"It's all right. There's nothing out that matters."
He pointed to one of the stools and settled into the one opposite.
"So, what happened?"
Charlie paused then told him the whole story. Not just about last night, about his brother leaving, but about all the other nights when he had been too sore or too afraid to sleep. How it has started after his mother died when he was six and how it only got worse as time passed. How he had walked by the river a few times and wondered what it would be like to dive in and never come up. How his life seemed nothing but pain and loneliness that he felt would never get better. When he finished he saw Thomas wiping tears from his eyes.
"Why are you crying? It wasn't you."
Thomas cleared his throat.
"It shouldn't be anyone."
This time when he reached out to touch his face Charlie didn't pull away. His fingers gently traced the bruise around his eye, then followed the scar on his cheek to his lip Charlie reached up to hold his hand there. It had been a long time since anyone had touched him without hurting him, even when they didn't mean to. They both jumped when the clocks began to strike six. Charlie stood up.
"I have to go."
"What are you going to do now?"
"Well, I'm not going back. I can't stay at the coal merchant's; my father will find me. I'm going to get my pay and see if I can find a room for the night. Then start looking for work tomorrow."
Thomas thought for a moment.
"Charlie, would you trust me?"
"I've told you all this and I don't really know you, so I guess I would"
"Why don't you stay with me?"
"At your house? Thomas, look at me. People like me come to your back door. I might step inside but I would never go anywhere else. I wouldn't expect to and no one would ask me."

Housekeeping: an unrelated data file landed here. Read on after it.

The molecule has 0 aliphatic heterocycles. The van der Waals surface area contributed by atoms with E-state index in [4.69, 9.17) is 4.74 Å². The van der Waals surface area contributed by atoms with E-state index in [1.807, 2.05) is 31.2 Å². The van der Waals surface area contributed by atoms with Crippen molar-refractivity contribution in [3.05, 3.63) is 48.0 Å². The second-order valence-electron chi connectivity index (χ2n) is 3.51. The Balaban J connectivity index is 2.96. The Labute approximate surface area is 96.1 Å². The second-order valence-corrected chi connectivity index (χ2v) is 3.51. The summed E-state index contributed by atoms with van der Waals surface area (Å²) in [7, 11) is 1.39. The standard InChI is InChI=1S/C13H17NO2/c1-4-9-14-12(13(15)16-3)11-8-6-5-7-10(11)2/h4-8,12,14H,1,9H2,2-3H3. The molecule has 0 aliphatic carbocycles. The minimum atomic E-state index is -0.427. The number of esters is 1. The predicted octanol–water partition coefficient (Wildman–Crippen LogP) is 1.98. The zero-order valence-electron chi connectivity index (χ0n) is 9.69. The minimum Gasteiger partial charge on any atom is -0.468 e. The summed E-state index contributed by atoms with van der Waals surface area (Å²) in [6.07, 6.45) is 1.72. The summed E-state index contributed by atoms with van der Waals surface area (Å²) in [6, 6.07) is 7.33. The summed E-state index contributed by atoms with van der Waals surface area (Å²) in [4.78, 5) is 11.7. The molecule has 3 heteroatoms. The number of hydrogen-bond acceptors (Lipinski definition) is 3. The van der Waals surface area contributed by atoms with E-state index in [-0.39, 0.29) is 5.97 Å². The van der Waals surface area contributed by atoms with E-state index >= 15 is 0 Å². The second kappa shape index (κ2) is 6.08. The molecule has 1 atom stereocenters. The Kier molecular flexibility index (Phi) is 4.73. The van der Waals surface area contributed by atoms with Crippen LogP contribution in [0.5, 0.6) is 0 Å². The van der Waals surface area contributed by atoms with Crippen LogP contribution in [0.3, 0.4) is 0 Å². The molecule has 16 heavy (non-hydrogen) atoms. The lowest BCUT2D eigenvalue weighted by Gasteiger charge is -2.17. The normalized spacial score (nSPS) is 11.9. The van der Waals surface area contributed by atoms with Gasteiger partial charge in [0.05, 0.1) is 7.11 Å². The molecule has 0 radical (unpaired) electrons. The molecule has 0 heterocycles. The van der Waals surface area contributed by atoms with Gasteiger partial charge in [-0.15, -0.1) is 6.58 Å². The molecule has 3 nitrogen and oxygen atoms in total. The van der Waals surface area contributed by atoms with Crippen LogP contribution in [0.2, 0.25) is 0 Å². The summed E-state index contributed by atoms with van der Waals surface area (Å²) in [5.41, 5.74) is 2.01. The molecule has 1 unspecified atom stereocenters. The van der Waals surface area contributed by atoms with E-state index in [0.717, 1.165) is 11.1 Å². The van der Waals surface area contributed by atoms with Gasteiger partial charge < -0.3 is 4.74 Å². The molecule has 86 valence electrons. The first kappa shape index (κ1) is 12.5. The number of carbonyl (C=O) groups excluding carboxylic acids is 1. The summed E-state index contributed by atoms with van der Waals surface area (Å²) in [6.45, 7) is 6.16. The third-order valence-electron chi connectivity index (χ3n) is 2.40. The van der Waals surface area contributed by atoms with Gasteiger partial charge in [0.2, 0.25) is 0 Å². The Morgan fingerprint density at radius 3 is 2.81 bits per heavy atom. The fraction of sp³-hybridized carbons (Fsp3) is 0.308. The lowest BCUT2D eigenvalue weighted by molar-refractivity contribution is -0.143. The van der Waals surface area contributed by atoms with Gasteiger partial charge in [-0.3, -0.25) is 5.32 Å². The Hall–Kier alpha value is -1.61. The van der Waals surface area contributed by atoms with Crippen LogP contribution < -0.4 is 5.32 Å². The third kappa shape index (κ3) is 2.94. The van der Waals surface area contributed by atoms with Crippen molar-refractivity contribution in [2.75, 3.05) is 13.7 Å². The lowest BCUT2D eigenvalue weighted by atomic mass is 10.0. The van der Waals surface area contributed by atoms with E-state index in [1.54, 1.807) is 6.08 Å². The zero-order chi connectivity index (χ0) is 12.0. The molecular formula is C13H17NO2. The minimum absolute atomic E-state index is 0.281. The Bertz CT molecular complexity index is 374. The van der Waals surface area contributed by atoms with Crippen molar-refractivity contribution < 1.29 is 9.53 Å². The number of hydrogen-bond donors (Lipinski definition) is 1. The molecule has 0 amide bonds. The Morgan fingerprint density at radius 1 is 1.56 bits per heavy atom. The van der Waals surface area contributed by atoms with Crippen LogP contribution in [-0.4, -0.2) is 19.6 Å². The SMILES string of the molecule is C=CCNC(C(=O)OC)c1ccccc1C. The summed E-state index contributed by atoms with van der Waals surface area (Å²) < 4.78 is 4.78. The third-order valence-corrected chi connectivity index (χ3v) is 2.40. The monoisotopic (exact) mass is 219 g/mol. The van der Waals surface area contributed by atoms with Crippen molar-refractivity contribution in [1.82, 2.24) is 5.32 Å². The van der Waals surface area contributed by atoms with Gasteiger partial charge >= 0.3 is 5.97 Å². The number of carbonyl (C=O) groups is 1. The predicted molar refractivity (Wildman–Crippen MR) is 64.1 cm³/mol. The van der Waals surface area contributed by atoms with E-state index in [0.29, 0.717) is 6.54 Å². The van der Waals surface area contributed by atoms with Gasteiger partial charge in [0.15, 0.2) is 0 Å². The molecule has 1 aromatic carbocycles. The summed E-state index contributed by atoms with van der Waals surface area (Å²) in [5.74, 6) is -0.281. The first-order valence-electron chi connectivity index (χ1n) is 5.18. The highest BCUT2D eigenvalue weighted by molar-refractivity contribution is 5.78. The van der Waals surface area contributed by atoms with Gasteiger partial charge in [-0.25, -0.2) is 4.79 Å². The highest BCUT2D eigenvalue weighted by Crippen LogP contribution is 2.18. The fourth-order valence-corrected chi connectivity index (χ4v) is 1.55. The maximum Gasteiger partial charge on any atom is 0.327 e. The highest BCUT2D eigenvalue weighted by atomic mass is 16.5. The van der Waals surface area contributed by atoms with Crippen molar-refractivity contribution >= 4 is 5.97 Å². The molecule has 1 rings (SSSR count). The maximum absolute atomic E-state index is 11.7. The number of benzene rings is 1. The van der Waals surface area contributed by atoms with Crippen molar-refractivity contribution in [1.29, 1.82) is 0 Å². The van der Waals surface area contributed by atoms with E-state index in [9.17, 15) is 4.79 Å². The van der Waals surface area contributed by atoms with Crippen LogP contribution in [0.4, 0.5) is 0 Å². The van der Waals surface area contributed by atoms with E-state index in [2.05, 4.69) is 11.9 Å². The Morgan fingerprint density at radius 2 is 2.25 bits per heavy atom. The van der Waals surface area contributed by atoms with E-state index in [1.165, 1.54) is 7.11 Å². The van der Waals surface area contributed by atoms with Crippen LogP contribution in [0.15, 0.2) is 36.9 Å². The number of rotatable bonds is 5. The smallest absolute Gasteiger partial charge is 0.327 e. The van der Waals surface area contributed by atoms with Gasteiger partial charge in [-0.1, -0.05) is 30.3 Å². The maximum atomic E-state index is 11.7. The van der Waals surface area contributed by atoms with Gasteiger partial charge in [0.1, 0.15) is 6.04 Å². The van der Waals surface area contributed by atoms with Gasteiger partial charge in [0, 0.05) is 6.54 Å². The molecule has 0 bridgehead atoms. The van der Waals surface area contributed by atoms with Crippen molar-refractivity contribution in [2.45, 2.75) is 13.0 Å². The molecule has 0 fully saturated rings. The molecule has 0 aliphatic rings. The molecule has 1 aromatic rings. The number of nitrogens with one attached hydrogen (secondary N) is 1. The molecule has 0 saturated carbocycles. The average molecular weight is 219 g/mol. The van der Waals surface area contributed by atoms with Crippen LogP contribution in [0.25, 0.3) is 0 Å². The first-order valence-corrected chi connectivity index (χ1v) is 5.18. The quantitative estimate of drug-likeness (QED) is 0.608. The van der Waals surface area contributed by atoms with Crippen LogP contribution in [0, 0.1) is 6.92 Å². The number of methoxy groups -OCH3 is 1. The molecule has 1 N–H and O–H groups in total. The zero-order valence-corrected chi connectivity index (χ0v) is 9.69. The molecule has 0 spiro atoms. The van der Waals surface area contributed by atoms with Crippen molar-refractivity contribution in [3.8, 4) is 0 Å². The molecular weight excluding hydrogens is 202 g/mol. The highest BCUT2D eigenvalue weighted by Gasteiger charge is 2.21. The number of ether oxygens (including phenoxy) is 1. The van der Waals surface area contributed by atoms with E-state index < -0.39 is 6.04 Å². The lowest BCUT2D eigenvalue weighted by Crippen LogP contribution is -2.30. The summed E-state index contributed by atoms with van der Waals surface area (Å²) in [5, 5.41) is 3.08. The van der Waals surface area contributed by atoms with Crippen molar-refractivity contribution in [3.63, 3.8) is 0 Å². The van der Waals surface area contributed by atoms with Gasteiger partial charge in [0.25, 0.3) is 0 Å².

"Didn't I just ask you?"
"What about your family? Would they want me? How do you know I won't rob you or kill you in your sleep? It seems like a big risk you're taking for someone who is a stranger."
"There's only my father and he's away until tomorrow. So there's no one but me at home and I'm willing to take a chance."
He reached up to touch Charlie's lip again. Neither of them was naive or a virgin. But Charlie's world was completely different from Thomas's. He grew up much faster and by the time he was twelve he knew what he was and what he liked. Still they both understood there was something else happening than just the offer of a bed for the night.
"Thomas, I . . . I don't think this is a good idea."
"It's just for tonight You won't have to look for somewhere to sleep. Tomorrow you can do what you want.
That wasn't what Charlie thought was the bad idea. Besides he suspected that it wouldn't be as easy as all that. But he needed somewhere to sleep and Thomas made him feel safe.
"All right, but I don't know where you live."
"I can go with you to drop off the cart. You said it wasn't far and we can walk back together."
"You can't ride in the cart. It's too dirty and I'm not allowed to pick anyone up."
"I can get out before you reach the yard and wait for you. No one will know. Besides you're quitting, what difference will it make."
Charlie realised he was fighting a losing battle.
"I'll meet you at the corner then."
"I just have to lock up."
After Charlie left, Thomas quickly checked everything and hurried out the door, trying the handle to make sure it was secure. As he walked toward the corner he saw Charlie waiting for him. When he had touched him the second time he had seen how he looked at him. He had read about people with sad eyes, but this was the first time he had ever seen them and he wanted to wipe that sadness away, even if only for a short while. He also sensed that they both wanted more; he had felt it when Charlie pressed his hand to his face. Each lived in a world of hidden loneliness. Tonight it would be different.
When he climbed into the cart, he saw that Charlie had put a shirt on the bench beside him to cover it. He went to lift it off.
"Don't, the seat's dirty."
"Is this yours?"
Thomas guessed that the shirt was probably one of the few he owned and understood what it meant to use it like that. He put it back in place and sat down. Sometimes what appears to be a small gesture is all someone has to offer.